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Choose the Stringer

Unlike the .5mm Stringer Bowl, I decided to use transparent stringer selected from a tube of assorted colors.

2mm Stringer

Cut a Circle

Using the Bohle Silberschnitt circle cutter, I cut an 8 inch circle from transparent Tekta glass, aiming for approximately the same size as the .5mm stringer bowl, a nice size for candy or maybe guacamole. Actually I cut two transparent circles that will stack in order to achieve the right thickness (6 mm).

Score A Circle
Break the Circle Out

Glue Them Down

For this bowl I wanted to be as accurate as possible with the stringer before fusing. I glued each stringer in place (the little squeeze bottle at left) then cut them right at the edge of the circle with the tile nippers at right.

Stringers Glued to Transparent Circle

In the Kiln

But as you can see with the stringer side placed down on the ThinFire shelf paper, I didn’t clip the shortest pieces of stringer at the front and back. That’s because they pulled loose from the transparent circle when I tried to nip them. So I left them too long and decided I’d coldwork them off after fusing.

Loaded in the Kiln for Fusing


But after fusing, it turns out that extra lengths of stringer wasn’t a problem. The fused glass is perfectly circular.


Stringer Not Long Enough

Instead of having stringer that extends too far, the clear glass has flowed beyond the stringer.

Fused Stringer

Scoring the Fused Glass

Since I don’t want a border of clear glass at the rim of the bowl, I decided to grind it off.  I used the circle cutter again and scored a line that cut through the stringer all around. Below is a closeup of the new score.

Scoring the Fused Glass
Closeup of Score

Grind It

I’ve never tried to break a very thin edge from a 6mm thick piece of glass and doubt very much that I’d manage to do it without breaking the entire piece. So I decided to grind it off, as I did with the first bowl. Below is a closeup of the grinding in progress.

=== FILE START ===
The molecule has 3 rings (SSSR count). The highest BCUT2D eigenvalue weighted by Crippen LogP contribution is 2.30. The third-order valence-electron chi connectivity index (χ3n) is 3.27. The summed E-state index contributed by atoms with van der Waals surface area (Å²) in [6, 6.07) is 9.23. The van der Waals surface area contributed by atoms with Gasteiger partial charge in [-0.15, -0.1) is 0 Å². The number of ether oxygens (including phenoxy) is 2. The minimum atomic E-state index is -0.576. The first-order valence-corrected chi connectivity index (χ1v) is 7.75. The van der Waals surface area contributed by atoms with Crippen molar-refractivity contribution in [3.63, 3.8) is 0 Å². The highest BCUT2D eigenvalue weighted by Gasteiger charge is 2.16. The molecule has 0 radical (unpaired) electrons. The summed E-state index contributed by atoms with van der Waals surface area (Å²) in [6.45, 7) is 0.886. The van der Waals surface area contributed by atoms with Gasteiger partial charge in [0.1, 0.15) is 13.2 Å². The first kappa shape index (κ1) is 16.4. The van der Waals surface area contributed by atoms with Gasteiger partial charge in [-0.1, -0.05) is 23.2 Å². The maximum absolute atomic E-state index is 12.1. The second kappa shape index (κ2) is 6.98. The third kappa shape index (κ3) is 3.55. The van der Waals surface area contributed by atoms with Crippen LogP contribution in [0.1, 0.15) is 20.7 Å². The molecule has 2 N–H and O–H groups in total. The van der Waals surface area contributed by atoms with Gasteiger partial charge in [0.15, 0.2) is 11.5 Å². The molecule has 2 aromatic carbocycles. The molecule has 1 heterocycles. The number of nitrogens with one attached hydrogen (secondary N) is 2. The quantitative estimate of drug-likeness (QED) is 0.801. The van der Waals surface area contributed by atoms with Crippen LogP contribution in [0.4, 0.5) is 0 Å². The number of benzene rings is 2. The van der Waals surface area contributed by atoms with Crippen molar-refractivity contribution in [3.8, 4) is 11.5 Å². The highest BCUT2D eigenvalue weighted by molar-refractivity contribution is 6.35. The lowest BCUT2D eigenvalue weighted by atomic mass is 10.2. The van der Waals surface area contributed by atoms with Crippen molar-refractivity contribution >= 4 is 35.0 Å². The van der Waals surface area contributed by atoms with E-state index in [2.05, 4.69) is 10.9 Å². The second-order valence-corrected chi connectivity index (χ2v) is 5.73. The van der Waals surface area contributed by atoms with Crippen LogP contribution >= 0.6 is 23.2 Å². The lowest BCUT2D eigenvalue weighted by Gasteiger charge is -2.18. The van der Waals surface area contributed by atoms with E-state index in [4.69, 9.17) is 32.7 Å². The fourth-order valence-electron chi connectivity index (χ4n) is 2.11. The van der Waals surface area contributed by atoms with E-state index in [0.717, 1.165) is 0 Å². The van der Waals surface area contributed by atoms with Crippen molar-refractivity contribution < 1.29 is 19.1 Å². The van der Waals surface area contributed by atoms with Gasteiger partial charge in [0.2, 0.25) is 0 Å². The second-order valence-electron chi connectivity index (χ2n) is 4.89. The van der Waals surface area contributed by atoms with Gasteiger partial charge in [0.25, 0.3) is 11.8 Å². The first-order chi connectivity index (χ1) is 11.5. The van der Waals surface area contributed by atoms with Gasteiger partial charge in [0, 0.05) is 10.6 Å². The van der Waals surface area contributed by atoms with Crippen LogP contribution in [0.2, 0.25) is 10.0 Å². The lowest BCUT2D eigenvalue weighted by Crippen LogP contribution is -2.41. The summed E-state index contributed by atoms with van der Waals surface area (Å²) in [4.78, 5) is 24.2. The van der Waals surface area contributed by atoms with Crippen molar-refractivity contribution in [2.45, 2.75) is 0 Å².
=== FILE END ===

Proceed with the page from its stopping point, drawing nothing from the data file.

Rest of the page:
Glass Grinder
Closeup of Glass Grinder

Ground Edge

Although the clear edge has now been ground off, the grinder has left deep scratches. Although I don’t have a picture of the next step, I used loose grit (80, then 120, and finally 400) to create a matte finish that I knew would fire polish to a gloss when I slumped it.

Ground Edge

Ready to Slump

Once again I’ve chosen the Large Cone Bowl mold (8975). Here’s the fused glass centered on the mold and ready to be fired again.

Ready to Slump


Unfortunately I don’t have a picture of the slumped bowl in the mold because I always forget to photograph it in my excitement to take it out of the kiln. Although you can see that the edge did indeed become glossy, I also got one tiny bit of needling (where the glass sticks to the mold as it slides down). The slump came out even and though this was the only flaw, I couldn’t leave it. But grinding off just the needling would leave me with a little section of matte finish on an otherwise glossy edge. That was unacceptable.



I decided to grind off the entire edge and make the rim flat. This technique is something I’d wanted to try for some time. So it’s lemonade from lemons for me. It will also give me a different final shape to this bowl, which is also fun. Using a figure 8 motion, I slid the bowl through various grit slurries on top of a pane of glass.

Loose Grit Coldworking

80 Grit Silicon Carbide

The most coarse grit is used to remove material. After the 80 grit, I’ve ground away the beveled rim to a flat rim. 

Result from 80 Grit

400 Grit Silicon Carbide

I’ll skip the photo of the 120 grit and go right to the 400. At this point the matte finish is as smooth as a baby’s bottom. But the thin edge at the outside of the rim is fracturing as I work the bowl in the figure 8 motion. At this point, I’m done with the loose grit so I can avoid the little fractures.

Result from 400 Grit

Diamond Hand Lap Pads

Once again I used various stages of grit, from 120 through 400, but with diamond pads. Using the hand lapping technique, I can finely control just how much of a bevel I give to the outside edge of the flat rim in order to remove the little fractures.

Hand Lap the Bevel with Diamond Pads

The Finished Rim

Though I hadn’t planned on this type of rim at the outset, I’m super pleased with the end result. It’s entirely smooth and matte, and you can still see the stringer through it. I can’t stop running my finger over the surface.

The Finished Rim

Final Result

I can’t believe how much I like this flat and ultra smooth matte finish. Though it entailed four or five hours of coldworking, it was most definitely worth it.

Final Result

The Accidental Fuser at Work

Grinding with the 80 grit.

With Grapes


SEGMENT RATE (deg F / hour) TEMPERATURE (F) HOLD (hours:minutes)
1 200 1000 :15
2 300 1225 :30
3 350 1470 :20
4 AFAP 950 2:00
5 100 700 OFF


SEGMENT RATE (deg F / hour) TEMPERATURE (F) HOLD (hours:minutes)
1 300 1200 :30
2 300 1225 1:30
3 AFAP 900 1:00
4 100 700 OFF

* The firing schedules may be designed for other projects that were fired with this one. Everything was fired in a Paragon GL-22AD.